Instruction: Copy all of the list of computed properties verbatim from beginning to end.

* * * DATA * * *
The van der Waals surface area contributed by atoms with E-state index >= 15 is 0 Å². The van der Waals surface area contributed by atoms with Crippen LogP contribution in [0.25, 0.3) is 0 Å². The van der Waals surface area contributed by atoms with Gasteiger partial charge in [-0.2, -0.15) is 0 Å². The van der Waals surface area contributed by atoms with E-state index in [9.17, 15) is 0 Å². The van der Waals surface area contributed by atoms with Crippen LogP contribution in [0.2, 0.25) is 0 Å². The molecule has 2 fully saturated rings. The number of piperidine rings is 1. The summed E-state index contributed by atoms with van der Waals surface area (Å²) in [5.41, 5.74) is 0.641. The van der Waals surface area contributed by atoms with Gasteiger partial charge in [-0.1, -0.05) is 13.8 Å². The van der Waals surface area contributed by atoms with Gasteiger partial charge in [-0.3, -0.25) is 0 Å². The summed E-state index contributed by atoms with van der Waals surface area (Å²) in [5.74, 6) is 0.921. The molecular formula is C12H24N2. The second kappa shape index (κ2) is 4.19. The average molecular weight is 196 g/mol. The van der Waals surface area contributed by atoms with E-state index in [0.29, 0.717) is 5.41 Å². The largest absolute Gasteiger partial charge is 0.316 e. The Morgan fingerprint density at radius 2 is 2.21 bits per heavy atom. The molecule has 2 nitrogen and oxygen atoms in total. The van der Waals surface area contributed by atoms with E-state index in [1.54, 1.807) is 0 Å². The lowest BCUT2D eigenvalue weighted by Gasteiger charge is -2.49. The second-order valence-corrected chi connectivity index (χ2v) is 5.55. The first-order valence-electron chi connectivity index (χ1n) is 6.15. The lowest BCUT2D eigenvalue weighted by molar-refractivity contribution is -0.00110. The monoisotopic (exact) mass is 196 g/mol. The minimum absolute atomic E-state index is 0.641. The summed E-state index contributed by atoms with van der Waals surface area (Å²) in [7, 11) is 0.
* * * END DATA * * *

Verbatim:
The van der Waals surface area contributed by atoms with E-state index >= 15 is 0 Å². The van der Waals surface area contributed by atoms with Crippen LogP contribution in [0.25, 0.3) is 0 Å². The van der Waals surface area contributed by atoms with Gasteiger partial charge in [-0.2, -0.15) is 0 Å². The van der Waals surface area contributed by atoms with E-state index in [9.17, 15) is 0 Å². The van der Waals surface area contributed by atoms with Crippen LogP contribution in [0.2, 0.25) is 0 Å². The molecule has 2 fully saturated rings. The number of piperidine rings is 1. The summed E-state index contributed by atoms with van der Waals surface area (Å²) in [5.41, 5.74) is 0.641. The van der Waals surface area contributed by atoms with Gasteiger partial charge in [-0.1, -0.05) is 13.8 Å². The van der Waals surface area contributed by atoms with Gasteiger partial charge in [-0.3, -0.25) is 0 Å². The summed E-state index contributed by atoms with van der Waals surface area (Å²) in [5.74, 6) is 0.921. The molecular formula is C12H24N2. The second kappa shape index (κ2) is 4.19. The average molecular weight is 196 g/mol. The van der Waals surface area contributed by atoms with E-state index in [0.29, 0.717) is 5.41 Å². The largest absolute Gasteiger partial charge is 0.316 e. The Morgan fingerprint density at radius 2 is 2.21 bits per heavy atom. The molecule has 2 nitrogen and oxygen atoms in total. The van der Waals surface area contributed by atoms with E-state index in [1.54, 1.807) is 0 Å². The lowest BCUT2D eigenvalue weighted by Gasteiger charge is -2.49. The second-order valence-corrected chi connectivity index (χ2v) is 5.55. The first-order valence-electron chi connectivity index (χ1n) is 6.15. The lowest BCUT2D eigenvalue weighted by molar-refractivity contribution is -0.00110. The monoisotopic (exact) mass is 196 g/mol. The minimum absolute atomic E-state index is 0.641. The summed E-state index contributed by atoms with van der Waals surface area (Å²) in [7, 11) is 0.